09 Nov
  • By FABE International Foundation


If all you think of when you hear the word, garden, is beauty, then this post will interest you. There’s more to the word than its aesthetic benefit. One expression that beautifully describes the way we should view garden is “Gardening, bringing nature home.” Nature is where home is. It contains all the intrinsic and extrinsic vitals for our survival. We have lost nature a long time by our anthropogenic behavior, no thanks to industrialization. And for most of us in the inner city, not only do we have to cope with polluted air, but also “visual” pollution- massive structures, developed or dilapidated and uncleared refuse, and so on. To appreciate how nature-deprived we are, consider the dependence of a healthy body on food: a body that lacks vitamin and minerals suffers heavily and soon degenerates. That is what happens if nature in its green potential is eliminated from human existence. No oxygen, no life, and nature plants offer this in overwhelming abundance that is being threatened.

But you must consider the green revolution that is somewhat sweeping across the globe to be reminded of the value mankind places on his environment. Now, we must appreciate technology-so many cities in the world are wearing a green look, even our own Lagos- parks along roads are turned into gardens. Man is working to “synthesize” nature, but not in its “wild” element. This would bring me to the definition of the term “garden.”


Let’s go the Merriam-Webster way; a garden is a plot of ground where herbs, fruits, flowers, or vegetables are cultivated; a public recreation area or park usually ornamented with plants and trees. The garden can incorporate both natural and man-made materials. As we look around us we notice that a garden can either be for ornamental purpose where only flowers are grown, or for food purpose, or even for both. If you live in Lagos, you will see examples in Yaba and Surulere and on the Island.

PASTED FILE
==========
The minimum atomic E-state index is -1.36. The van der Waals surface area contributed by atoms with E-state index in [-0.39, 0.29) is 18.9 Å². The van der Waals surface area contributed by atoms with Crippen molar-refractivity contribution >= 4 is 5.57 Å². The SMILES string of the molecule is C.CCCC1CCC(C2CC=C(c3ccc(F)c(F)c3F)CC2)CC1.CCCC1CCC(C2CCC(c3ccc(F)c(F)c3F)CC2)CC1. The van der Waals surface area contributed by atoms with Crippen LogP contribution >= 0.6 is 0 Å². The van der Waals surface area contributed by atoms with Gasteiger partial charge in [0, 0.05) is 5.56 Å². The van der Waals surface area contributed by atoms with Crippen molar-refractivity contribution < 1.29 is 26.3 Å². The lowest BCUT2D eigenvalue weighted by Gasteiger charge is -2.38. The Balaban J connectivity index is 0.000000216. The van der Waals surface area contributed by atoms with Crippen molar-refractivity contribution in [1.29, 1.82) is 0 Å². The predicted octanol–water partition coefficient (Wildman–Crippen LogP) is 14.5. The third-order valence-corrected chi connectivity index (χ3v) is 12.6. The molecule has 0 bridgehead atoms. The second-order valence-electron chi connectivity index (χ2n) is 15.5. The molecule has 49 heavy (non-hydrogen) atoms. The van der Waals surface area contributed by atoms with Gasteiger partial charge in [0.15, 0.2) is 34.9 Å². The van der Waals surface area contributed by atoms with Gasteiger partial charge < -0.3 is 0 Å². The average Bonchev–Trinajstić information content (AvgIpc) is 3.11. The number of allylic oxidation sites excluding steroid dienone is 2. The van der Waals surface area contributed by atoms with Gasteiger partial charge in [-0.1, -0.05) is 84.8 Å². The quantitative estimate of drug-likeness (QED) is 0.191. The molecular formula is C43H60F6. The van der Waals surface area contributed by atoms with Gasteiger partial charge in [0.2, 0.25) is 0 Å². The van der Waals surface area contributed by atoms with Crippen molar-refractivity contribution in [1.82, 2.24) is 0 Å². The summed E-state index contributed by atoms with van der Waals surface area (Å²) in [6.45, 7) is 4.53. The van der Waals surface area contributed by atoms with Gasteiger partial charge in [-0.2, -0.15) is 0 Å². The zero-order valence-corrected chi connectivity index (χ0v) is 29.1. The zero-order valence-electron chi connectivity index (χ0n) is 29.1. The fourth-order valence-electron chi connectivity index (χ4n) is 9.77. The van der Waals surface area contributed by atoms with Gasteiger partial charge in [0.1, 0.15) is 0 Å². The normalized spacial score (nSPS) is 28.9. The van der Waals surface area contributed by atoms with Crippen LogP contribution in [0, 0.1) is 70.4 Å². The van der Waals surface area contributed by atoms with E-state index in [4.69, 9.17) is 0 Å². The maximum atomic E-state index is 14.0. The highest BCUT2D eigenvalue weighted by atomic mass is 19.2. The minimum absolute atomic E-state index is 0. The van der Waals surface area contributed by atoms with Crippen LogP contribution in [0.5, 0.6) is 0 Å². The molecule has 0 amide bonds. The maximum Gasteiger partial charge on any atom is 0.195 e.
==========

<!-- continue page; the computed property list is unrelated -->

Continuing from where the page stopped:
Gardens are very useful. I remember vividly in my primary and high schools how warming the sight of lands cultivated for crop by students were! Though, I don’t remember my teachers or any one calling them gardens, they sure represented our contact with nature. It was always an engaging task then having to plant and manage your row. Nothing like that exists anymore in our modern schools where we keep our pupils and students in protected and well tiled spaces. It appears these days that most students may see gardening as something for the elite, and sophisticated industries or done only by expert gardener. Their hands don’t know nature. We are changing that narrative.